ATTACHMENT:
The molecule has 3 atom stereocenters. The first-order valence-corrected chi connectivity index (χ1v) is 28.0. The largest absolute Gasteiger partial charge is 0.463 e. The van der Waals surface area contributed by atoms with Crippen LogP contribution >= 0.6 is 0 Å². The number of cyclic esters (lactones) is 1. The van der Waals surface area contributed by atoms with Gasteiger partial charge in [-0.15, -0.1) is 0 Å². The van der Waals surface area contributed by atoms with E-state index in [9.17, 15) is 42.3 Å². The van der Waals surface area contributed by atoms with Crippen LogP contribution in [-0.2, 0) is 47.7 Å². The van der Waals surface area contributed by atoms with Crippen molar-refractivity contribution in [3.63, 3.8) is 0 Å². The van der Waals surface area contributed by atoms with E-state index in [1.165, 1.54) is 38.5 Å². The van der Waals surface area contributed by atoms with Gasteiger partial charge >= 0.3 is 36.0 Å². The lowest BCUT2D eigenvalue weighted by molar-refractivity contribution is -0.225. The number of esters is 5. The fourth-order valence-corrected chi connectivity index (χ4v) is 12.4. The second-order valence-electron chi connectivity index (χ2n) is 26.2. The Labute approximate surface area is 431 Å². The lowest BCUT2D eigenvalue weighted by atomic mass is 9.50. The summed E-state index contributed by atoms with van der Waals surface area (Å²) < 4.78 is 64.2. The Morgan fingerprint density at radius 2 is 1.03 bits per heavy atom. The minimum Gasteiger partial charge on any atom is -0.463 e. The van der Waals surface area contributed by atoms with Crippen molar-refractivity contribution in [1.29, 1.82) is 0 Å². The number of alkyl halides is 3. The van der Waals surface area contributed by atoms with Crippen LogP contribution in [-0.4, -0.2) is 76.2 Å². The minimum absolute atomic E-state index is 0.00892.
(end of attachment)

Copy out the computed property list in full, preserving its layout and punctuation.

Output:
The molecule has 3 atom stereocenters. The first-order valence-corrected chi connectivity index (χ1v) is 28.0. The largest absolute Gasteiger partial charge is 0.463 e. The van der Waals surface area contributed by atoms with Crippen LogP contribution >= 0.6 is 0 Å². The number of cyclic esters (lactones) is 1. The van der Waals surface area contributed by atoms with Gasteiger partial charge in [-0.15, -0.1) is 0 Å². The van der Waals surface area contributed by atoms with E-state index in [9.17, 15) is 42.3 Å². The van der Waals surface area contributed by atoms with Crippen LogP contribution in [-0.2, 0) is 47.7 Å². The van der Waals surface area contributed by atoms with Crippen molar-refractivity contribution in [3.63, 3.8) is 0 Å². The van der Waals surface area contributed by atoms with E-state index in [1.165, 1.54) is 38.5 Å². The van der Waals surface area contributed by atoms with Gasteiger partial charge >= 0.3 is 36.0 Å². The lowest BCUT2D eigenvalue weighted by molar-refractivity contribution is -0.225. The number of esters is 5. The fourth-order valence-corrected chi connectivity index (χ4v) is 12.4. The second-order valence-electron chi connectivity index (χ2n) is 26.2. The Labute approximate surface area is 431 Å². The lowest BCUT2D eigenvalue weighted by atomic mass is 9.50. The summed E-state index contributed by atoms with van der Waals surface area (Å²) < 4.78 is 64.2. The Morgan fingerprint density at radius 2 is 1.03 bits per heavy atom. The minimum Gasteiger partial charge on any atom is -0.463 e. The van der Waals surface area contributed by atoms with Crippen molar-refractivity contribution in [1.29, 1.82) is 0 Å². The number of alkyl halides is 3. The van der Waals surface area contributed by atoms with Crippen LogP contribution in [-0.4, -0.2) is 76.2 Å². The minimum absolute atomic E-state index is 0.00892.